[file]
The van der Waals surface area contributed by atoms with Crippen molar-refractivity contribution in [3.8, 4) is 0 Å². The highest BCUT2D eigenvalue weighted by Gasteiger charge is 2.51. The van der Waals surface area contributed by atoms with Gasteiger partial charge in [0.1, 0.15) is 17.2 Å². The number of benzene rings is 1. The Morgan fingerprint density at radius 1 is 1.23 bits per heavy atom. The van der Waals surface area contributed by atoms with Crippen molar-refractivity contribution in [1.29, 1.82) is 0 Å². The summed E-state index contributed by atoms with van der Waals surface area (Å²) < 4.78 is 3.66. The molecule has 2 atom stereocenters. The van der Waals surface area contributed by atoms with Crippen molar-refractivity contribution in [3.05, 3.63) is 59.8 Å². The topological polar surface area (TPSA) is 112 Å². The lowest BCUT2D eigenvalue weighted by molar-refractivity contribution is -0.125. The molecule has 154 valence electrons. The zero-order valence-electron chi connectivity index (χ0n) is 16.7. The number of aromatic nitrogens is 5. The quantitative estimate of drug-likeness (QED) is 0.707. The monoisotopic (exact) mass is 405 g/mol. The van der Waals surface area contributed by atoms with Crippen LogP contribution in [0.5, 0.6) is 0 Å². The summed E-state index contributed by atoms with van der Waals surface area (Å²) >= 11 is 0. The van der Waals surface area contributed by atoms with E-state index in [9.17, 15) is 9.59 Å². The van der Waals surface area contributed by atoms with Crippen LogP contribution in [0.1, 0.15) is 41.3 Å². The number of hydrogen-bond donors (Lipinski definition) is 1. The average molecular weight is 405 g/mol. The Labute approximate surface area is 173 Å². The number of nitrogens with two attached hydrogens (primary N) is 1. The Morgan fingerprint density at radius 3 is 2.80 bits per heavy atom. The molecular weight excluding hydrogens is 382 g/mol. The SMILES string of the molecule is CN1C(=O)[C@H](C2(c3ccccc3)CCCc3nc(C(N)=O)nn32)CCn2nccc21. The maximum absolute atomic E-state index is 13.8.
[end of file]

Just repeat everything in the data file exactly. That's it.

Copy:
The van der Waals surface area contributed by atoms with Crippen molar-refractivity contribution in [3.8, 4) is 0 Å². The highest BCUT2D eigenvalue weighted by Gasteiger charge is 2.51. The van der Waals surface area contributed by atoms with Gasteiger partial charge in [0.1, 0.15) is 17.2 Å². The number of benzene rings is 1. The Morgan fingerprint density at radius 1 is 1.23 bits per heavy atom. The van der Waals surface area contributed by atoms with Crippen molar-refractivity contribution in [1.29, 1.82) is 0 Å². The summed E-state index contributed by atoms with van der Waals surface area (Å²) < 4.78 is 3.66. The molecule has 2 atom stereocenters. The van der Waals surface area contributed by atoms with Crippen molar-refractivity contribution in [3.05, 3.63) is 59.8 Å². The topological polar surface area (TPSA) is 112 Å². The lowest BCUT2D eigenvalue weighted by molar-refractivity contribution is -0.125. The molecule has 154 valence electrons. The zero-order valence-electron chi connectivity index (χ0n) is 16.7. The number of aromatic nitrogens is 5. The quantitative estimate of drug-likeness (QED) is 0.707. The monoisotopic (exact) mass is 405 g/mol. The van der Waals surface area contributed by atoms with Crippen LogP contribution in [0.5, 0.6) is 0 Å². The summed E-state index contributed by atoms with van der Waals surface area (Å²) >= 11 is 0. The van der Waals surface area contributed by atoms with E-state index in [9.17, 15) is 9.59 Å². The van der Waals surface area contributed by atoms with Crippen LogP contribution in [0.1, 0.15) is 41.3 Å². The number of hydrogen-bond donors (Lipinski definition) is 1. The average molecular weight is 405 g/mol. The Labute approximate surface area is 173 Å². The number of nitrogens with two attached hydrogens (primary N) is 1. The Morgan fingerprint density at radius 3 is 2.80 bits per heavy atom. The molecular weight excluding hydrogens is 382 g/mol. The SMILES string of the molecule is CN1C(=O)[C@H](C2(c3ccccc3)CCCc3nc(C(N)=O)nn32)CCn2nccc21. The maximum absolute atomic E-state index is 13.8.